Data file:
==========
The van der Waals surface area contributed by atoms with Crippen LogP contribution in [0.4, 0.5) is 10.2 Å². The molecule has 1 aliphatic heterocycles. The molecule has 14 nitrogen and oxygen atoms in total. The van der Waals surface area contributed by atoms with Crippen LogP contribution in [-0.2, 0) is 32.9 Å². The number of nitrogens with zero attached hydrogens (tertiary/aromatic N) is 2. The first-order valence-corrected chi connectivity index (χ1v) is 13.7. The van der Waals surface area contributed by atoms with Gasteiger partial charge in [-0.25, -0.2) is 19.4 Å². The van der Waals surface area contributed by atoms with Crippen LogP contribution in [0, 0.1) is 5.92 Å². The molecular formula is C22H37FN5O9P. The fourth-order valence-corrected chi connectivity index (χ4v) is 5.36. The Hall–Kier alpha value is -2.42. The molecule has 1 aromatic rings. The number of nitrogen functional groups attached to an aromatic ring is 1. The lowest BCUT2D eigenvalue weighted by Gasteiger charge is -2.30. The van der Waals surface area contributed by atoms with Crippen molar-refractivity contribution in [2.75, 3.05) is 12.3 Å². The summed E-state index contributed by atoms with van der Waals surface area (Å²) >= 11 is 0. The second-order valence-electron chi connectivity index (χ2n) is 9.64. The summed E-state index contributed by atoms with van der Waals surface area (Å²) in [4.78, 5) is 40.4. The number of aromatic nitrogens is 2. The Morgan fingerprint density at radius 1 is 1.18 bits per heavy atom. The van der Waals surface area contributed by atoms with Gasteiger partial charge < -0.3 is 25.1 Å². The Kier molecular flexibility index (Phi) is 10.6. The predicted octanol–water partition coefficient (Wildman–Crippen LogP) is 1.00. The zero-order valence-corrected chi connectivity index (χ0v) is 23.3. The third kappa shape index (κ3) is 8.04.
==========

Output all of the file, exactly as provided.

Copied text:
The van der Waals surface area contributed by atoms with Crippen LogP contribution in [0.4, 0.5) is 10.2 Å². The molecule has 1 aliphatic heterocycles. The molecule has 14 nitrogen and oxygen atoms in total. The van der Waals surface area contributed by atoms with Crippen LogP contribution in [-0.2, 0) is 32.9 Å². The number of nitrogens with zero attached hydrogens (tertiary/aromatic N) is 2. The first-order valence-corrected chi connectivity index (χ1v) is 13.7. The van der Waals surface area contributed by atoms with Gasteiger partial charge in [-0.25, -0.2) is 19.4 Å². The van der Waals surface area contributed by atoms with Crippen LogP contribution in [0, 0.1) is 5.92 Å². The molecular formula is C22H37FN5O9P. The fourth-order valence-corrected chi connectivity index (χ4v) is 5.36. The Hall–Kier alpha value is -2.42. The molecule has 1 aromatic rings. The number of nitrogen functional groups attached to an aromatic ring is 1. The lowest BCUT2D eigenvalue weighted by Gasteiger charge is -2.30. The van der Waals surface area contributed by atoms with Crippen molar-refractivity contribution in [2.75, 3.05) is 12.3 Å². The summed E-state index contributed by atoms with van der Waals surface area (Å²) >= 11 is 0. The second-order valence-electron chi connectivity index (χ2n) is 9.64. The summed E-state index contributed by atoms with van der Waals surface area (Å²) in [4.78, 5) is 40.4. The number of aromatic nitrogens is 2. The Morgan fingerprint density at radius 1 is 1.18 bits per heavy atom. The van der Waals surface area contributed by atoms with Gasteiger partial charge < -0.3 is 25.1 Å². The Kier molecular flexibility index (Phi) is 10.6. The predicted octanol–water partition coefficient (Wildman–Crippen LogP) is 1.00. The zero-order valence-corrected chi connectivity index (χ0v) is 23.3. The third kappa shape index (κ3) is 8.04.